Although irregular open nanostructures are typically inadequate for achieving strong light-matter interactions, incorporating irregularity can be advantageous as an alternative strategy, which is not affected by unavoidable structural variations and imperfections. In our recent study,1 we have demonstrated a framework to capitalize on natural disordered nanostructures as highly efficient optical resonators for light confinement and amplification. As one of the wondrous nanocomposite found in nature, the colors of mother-of-pearl (as also known as nacre) have been studied conventionally in terms of diffraction and interference. Surprisingly, we reveal that their color origin is highly attributed to the irregular and disordered nanostructures of nacre, in which disorder-driven resonances can be self-formed by multiple scattering without relying on well-configured closed cavities. We further demonstrate that the highly multilayered nanostructures of nacre can serve as a new class of disordered resonators to realize low lasing threshold and high energy conversion efficiency. Multiple resonances in such nanostructures, which are formed closely in frequency and space, can easily be overlapped to form hybridized states. This ensemble acting of multiple resonances drastically increases the effective cavity size, boosting light-matter interactions. For example, lasing action can be achieved using an edible food dye with a low quantum yield. Indeed, while ordered and closed resonators are commonly thought to be crucial, this biogenic approach can offer a novel strategy for designing and fabricating photonic nanostructures. The simplicity and efficiency of the natural resonators will open the new possibility of studying light propagation in complex media, measuring photoluminescence properties, and developing cost-effective photonic devices.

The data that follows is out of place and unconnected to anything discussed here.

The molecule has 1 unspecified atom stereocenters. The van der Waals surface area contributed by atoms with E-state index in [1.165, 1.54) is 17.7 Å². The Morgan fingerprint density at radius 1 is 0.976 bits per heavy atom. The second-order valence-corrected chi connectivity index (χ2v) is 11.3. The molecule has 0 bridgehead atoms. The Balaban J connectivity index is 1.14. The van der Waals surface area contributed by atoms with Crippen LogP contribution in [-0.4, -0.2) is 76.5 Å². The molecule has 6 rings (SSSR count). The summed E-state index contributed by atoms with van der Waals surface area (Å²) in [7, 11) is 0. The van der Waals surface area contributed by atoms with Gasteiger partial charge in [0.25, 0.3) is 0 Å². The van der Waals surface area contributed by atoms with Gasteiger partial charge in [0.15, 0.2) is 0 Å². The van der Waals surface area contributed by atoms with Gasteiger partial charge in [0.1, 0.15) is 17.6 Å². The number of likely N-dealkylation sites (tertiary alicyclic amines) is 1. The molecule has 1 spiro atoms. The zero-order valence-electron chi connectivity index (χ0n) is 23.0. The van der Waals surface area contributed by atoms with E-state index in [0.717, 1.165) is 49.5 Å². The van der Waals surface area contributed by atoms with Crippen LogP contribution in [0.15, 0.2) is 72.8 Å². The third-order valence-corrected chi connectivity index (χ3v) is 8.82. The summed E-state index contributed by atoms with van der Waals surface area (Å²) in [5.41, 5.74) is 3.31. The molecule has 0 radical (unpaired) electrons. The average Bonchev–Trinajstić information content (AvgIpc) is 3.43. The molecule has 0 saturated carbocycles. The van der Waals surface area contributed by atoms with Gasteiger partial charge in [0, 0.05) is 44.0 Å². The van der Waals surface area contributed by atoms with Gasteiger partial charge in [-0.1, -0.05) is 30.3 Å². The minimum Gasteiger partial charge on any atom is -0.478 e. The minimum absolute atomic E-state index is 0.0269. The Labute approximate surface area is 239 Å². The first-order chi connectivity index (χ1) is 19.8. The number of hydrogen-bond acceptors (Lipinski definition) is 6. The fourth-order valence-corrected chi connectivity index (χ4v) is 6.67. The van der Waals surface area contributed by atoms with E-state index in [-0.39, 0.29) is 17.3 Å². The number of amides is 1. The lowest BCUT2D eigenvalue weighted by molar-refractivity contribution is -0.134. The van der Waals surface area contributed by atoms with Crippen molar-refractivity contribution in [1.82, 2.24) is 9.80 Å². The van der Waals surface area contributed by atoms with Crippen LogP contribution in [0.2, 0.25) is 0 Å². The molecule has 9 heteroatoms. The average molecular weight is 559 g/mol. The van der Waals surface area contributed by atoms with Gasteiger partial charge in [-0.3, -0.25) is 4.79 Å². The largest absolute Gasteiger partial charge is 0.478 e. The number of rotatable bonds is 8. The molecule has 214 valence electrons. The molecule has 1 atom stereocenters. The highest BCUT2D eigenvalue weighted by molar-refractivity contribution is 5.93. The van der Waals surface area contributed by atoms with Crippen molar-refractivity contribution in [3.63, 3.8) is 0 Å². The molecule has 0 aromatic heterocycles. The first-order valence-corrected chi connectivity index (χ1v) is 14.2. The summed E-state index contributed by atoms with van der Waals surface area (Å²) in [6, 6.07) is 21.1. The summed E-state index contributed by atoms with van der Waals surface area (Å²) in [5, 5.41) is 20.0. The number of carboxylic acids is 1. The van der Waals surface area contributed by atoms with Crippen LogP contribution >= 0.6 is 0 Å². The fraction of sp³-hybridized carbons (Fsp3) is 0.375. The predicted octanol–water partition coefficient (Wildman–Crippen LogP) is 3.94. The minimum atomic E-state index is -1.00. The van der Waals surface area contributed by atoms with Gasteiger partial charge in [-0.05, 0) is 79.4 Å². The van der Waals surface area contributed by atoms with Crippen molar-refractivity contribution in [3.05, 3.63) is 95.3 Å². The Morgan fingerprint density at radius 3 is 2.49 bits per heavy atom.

Compound eyes in arthropods demonstrate distinct imaging characteristics from human eyes, with wide angle field of view, low aberrations, high acuity to motion and infinite depth of field. Artificial imaging systems with similar geometries and properties are of great interest for many applications. However, the challenges in building such systems with hemispherical, compound apposition layouts cannot be met through established planar sensor technologies and conventional optics. We present our recent progress in combining optics, materials, mechanics and integration schemes to build fully functional artificial compound eye cameras. Nearly full hemispherical shapes (about 160 degrees) with densely packed artificial ommatidia were realized. The number of ommatidia (180) is comparable to those of the eyes of fire ants and bark beetles. The devices combine elastomeric compound optical elements with deformable arrays of thin silicon photodetectors, which were fabricated in the planar geometries and then integrated and elastically transformed to hemispherical shapes. Imaging results and quantitative ray-tracing-based simulations illustrate key features of operation. These general strategies seem to be applicable to other compound eye devices, such as those inspired by moths and lacewings (refracting superposition eyes), lobster and shrimp (reflecting superposition eyes), and houseflies (neural superposition eyes).